Damen floats out Government of Australia’s new icebreaker

Damen Shipyards floated out a new Antarctic supply research vessel (ASRV) named RSV Nuyina, which is currently being constructed at its facility in Galati, Romania.

The 160m-long vessel is currently being built for Serco subsidiary DMS Maritime on behalf of the Australian Department of the Environment and Energy.

During the two-day-long float-out process, Damen increased the dry dock water level by 6m.


Stena Line partners with Hitachi to launch AI-assisted ferry

Stena Line collaborated with technology company Hitachi to develop an artificial intelligence (AI) model that can help vessels to reduce fuel consumption and lower environmental impact.

The model is being developed under a pilot study that aims to use AI technology to predict the most fuel-efficient way to operate a certain vessel on a specific route.

The first pilot study is being conducted on-board the Stena Scandinavica vessel plying between Gothenburg, Sweden, and Kiel, Germany, under the supervision of the vessel’s senior master Jan Sjöström.


Nigerian pirates abduct 12 crew members from Swiss cargo ship

Pirates abducted 12 crew members from a cargo vessel that was loaded with wheat off the coast of Nigeria.

Operated by Switzerland’s Massoel Shipping, the MV Glarus vessel was sailing to the Port Harcourt from Lagos when it was attacked.

The attack occurred on 22 September when the ship was nearly 45 nautical miles southwest of Bonny Island.


Vinalines subsidiary to build $299m terminals at Lach Huyen Port

Vietnam National Shipping Lines (Vinalines) is seeking approval from the Government of Vietnam to develop two container terminals at Lach Huyen Port in northern Hai Phong City.

The No 3 and 4 terminals will be built by Vinalines subsidiary Haiphong Port with an investment of $299m.

Haiphong Port used to primarily operate at Hoang Dieu terminal, which has been acquired for the construction of an urban area, requiring Haiphong Port to operate from new facilities.


ECSA urges EU to include additional ship recycling facilities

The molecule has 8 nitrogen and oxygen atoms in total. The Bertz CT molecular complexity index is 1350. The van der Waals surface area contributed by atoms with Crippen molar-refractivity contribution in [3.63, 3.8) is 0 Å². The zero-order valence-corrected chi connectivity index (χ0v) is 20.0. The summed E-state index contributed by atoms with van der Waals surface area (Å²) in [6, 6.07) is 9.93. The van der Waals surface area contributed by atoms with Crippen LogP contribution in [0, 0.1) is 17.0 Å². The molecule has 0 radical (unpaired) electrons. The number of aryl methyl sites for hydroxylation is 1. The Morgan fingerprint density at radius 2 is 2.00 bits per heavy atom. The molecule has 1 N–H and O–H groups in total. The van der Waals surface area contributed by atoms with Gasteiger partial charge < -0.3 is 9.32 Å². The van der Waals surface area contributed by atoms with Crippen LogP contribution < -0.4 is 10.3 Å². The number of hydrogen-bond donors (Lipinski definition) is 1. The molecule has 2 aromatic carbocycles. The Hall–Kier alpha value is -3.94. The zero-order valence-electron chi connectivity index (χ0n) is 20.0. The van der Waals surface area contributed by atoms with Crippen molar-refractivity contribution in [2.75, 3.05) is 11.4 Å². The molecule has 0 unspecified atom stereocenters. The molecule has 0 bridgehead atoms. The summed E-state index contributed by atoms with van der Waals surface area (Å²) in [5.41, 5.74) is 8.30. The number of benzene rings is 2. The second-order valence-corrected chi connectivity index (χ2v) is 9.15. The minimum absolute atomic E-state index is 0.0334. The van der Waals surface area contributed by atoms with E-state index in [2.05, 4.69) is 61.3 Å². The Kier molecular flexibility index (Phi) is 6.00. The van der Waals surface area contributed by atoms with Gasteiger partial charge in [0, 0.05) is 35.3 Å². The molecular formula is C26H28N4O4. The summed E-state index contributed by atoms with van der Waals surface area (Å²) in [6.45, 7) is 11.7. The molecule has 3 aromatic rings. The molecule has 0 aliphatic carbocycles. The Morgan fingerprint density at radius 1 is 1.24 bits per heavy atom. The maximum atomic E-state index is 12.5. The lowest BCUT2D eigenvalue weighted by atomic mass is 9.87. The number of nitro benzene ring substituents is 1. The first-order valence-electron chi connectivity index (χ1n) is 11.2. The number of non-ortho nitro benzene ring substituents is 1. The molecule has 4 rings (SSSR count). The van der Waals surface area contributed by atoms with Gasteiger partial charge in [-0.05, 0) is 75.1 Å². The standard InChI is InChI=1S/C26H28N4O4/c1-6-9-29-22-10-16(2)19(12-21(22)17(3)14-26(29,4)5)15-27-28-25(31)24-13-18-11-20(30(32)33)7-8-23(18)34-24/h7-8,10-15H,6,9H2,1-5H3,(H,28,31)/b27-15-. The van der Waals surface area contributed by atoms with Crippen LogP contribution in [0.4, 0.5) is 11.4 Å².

The European Community Shipowners’ Associations (ECSA) called upon the European Union (EU) to include an additional number of ship recycling facilities into its list of approved facilities to fill the gap that currently exists in the sector.

The capacity expansion is expected to help the owners to comply with a new regulation that requires all the ships flying under a European flag to be recycled in a facility that is included in the EU list.

ECSA noted that non-EU facilities such as Indian facilities that are compliant with the ship recycling requirements should be included in the EU list.


CMA CGM plans to use 0.5% fuel oil for vessel fleet

French container shipping company CMA CGM unveiled a plan to use 0.5% fuel oil to run its vessel fleet in compliance with the International Maritime Organization’s (IMO) new low sulphur regulation.

The regulation is scheduled to become effective from 1 January 2020 and will require all the shipping companies to lower their sulphur emissions by 85%.

As part of the new plan, CMA CGM will invest significantly in order to abide by the IMO regulation.


ABP and MTI to explore blockchain to improve port connectivity in UK

Associated British Ports (ABP) signed a memorandum of understanding (MOU) with Marine Transport International (MTI) to develop a pilot programme that will explore the use of blockchain technology to improve port connectivity.

The programme will cover ABP’s 21 ports across the UK, which together handles 25% of the country’s seaborne cargo.

As part of the deal, ABP is expected to employ MTI’s blockchain solution in pilot shipments.


Maersk introduces new rules on dangerous goods stowage

Maersk Line issued new guidelines on the dangerous goods stowage in order to improve safety across its container vessel fleet.

The guidelines are an amended version of the company’s existing rules on stowage of dangerous goods and are a result of a deadly fire on-board Maersk Honam in March that claimed the lives of five crew members.

Titled ‘Risk-Based Dangerous Goods Stowage’, the new set of rules were prepared after evaluating more than 3,000 United Nations (UN) numbered categories for hazardous materials, as well as statistics on container fires reported to the Cargo Incident Notification System (CINS).


MOL and Rolls-Royce to improve navigational safety of vessels

Japan-based shipping company Mitsui OSK Lines (MOL) and Rolls-Royce jointly conducted a series of tests to confirm the ability of Intelligent Awareness and machine-learning technologies to enhance the navigational safety of vessels.

The pilot project was carried out on-board a 165m passenger ferry, named Sunflower Gold.

The vessel is deployed to serve Japan’s Akashi Kaikyo, Bisan Seto and Kurushima Straits, which are some of the world’s most challenging routes. It also provides night-time services between Kobe and Oita in Japan.


Ocean Cleanup launches first plastic collecting system in San Francisco

Dutch non-profit organisation The Ocean Cleanup launched its first system at the San Francisco Bay, US, to extract plastic from the Great Pacific Garbage Patch.

The full-scale cleanup system, dubbed System 001, will first move 240 nautical miles offshore for a two-week trial and will carry out its final journey to a location of 1,200 nautical miles offshore.

The Great Pacific Garbage Patch is estimated to contain 1.8 trillion pieces of plastic and covers an area twice the size of Texas, US.